The connection between bodily transformation of a horrific sort as a means of defying Isaac’s mother’s faith becomes clearer and clearer as the simple form of a normal boy becomes something ever more disturbing to look at and to understand. Isaac’s body has to ally itself with monstrosity in order to combat its seeming opposite, faithfulness, commitment, and purity.
Isaac’s body begins to grow more and more impure as the game goes on. It might, for instance, be distorted by devilish horns, grow grotesquely fat, or even sever its own head, so that the head can fly off on its own wreaking havoc separate from the body itself. The Binding of Isaac almost worships impurity as it embraces anything scatological (searching through excrement for coins, bombs and keys, using urine, vomit, or menstrual blood as weaponry, etc.) as a form of power, a power that speaks in contrast to the idea of a clean body and a clean mind. The flesh represents and then becomes the means of combating the spirit and that which is presumed to be “right,” playing as the game does on the dichotomy of spirit as clean and flesh as unclean in a theological sense. The body is wrecked and made ugly for the sake of freedom from fear. Instead, it becomes something fearful.
Isaac‘s original developer, Edmund McmMillen, seems to see the body as a means of protesting order, routine, and regulation. This is probably not surprising in an era when if the religious are not trying to maintain the sanctity of the body, the “temple of the Holy Ghost,” then secular progressives pick up the slack with regulations on soda and caffeine intake, smoking bans, and other health related legislation (shades of The Dead Kennedy’s “California Uber Alles”’s “zen fascists” and their demands that “you will jog for the master race / And always wear the happy face).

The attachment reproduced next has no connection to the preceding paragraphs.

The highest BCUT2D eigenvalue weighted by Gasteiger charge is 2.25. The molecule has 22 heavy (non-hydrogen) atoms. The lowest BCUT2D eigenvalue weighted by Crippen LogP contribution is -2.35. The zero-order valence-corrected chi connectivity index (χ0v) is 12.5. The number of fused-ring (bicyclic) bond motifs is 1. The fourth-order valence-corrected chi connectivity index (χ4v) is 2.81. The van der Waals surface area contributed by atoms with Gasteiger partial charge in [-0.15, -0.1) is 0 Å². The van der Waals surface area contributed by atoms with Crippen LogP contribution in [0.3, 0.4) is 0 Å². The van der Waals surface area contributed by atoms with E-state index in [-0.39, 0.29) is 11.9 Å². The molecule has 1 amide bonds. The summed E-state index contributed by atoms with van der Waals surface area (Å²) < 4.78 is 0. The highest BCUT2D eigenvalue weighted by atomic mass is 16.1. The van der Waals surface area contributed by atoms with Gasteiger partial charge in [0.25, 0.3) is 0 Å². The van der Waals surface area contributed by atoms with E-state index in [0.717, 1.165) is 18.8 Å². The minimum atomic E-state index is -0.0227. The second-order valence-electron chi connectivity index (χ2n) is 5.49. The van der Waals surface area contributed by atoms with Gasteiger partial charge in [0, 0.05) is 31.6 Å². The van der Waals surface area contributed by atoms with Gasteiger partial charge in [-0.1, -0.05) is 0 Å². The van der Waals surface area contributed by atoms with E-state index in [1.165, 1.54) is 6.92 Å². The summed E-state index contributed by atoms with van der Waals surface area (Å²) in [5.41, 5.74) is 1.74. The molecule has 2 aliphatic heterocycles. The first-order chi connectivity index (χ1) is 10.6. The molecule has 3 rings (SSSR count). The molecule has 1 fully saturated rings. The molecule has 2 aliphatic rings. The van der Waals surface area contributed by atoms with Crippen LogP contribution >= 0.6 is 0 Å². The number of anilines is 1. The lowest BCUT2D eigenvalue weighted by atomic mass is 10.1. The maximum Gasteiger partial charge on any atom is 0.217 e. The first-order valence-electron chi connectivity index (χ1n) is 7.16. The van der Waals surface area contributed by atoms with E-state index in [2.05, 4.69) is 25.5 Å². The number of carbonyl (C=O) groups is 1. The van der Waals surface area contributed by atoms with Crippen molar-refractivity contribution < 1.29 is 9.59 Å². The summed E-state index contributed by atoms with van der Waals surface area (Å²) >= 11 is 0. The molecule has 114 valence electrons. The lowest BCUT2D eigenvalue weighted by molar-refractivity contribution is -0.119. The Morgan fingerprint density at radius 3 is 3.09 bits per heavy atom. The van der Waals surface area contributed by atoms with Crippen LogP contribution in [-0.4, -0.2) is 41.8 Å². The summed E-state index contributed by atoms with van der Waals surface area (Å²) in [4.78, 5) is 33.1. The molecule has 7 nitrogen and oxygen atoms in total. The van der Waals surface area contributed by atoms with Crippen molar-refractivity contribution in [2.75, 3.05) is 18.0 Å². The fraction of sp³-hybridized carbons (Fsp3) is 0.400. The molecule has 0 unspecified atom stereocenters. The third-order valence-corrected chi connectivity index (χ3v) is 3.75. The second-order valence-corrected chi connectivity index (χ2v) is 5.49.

McMillen, a Gen Xer, seems to share with other Gen X artists a disdain for dictating a doctrine of communal health and happiness as Isaac’s body becomes a protest against religious strictures on hygiene and bodily purity. In fellow Gen Xer Chuck Palahniuk’s novel Invisible Monsters, his characters who all subject themselves to body modification of one sort or another explain their decisions as purposeful efforts at making the worst mistakes with their own bodies possible: “‘[W]e’re so trained to do life the right way. To not make mistakes,’ Brandy says, ‘I figure, the bigger the mistake looks, the better chance I’ll have to break out and live a real life.'” McMillen’s game and its worship of the random transformation of the body seems of a piece with an observation that Palahniuk’s novel makes (and that he also similarly suggests in his novel Fight Club and nonfiction essays like “Frontiers”): “Our real discoveries come from chaos.”
Indeed the universal form of Isaac’s body that begins every game becomes a product of discovery through chaos. Dungeons in the game are procedurally generated. As a result, power ups and bodily transformations vary from one playthrough to another. Isaac’s development as a monster never occurs in any regulated or routine way, but that seems appropriate to a game that protests regulation, routine, rules, and ultimately a commitment to a rigid sense of tradition and a communal sense of what is good and what is evil. The void of Isaac’s identity is filled with the monstrous transformations possible only when you explore outside the boundaries of what is considered “normal.”
The monstrous body may be ugly and awful, but is one that is identifiable as a unique thing, free from established rules and stricture, free to continue to grow into something other than what others desire it to be.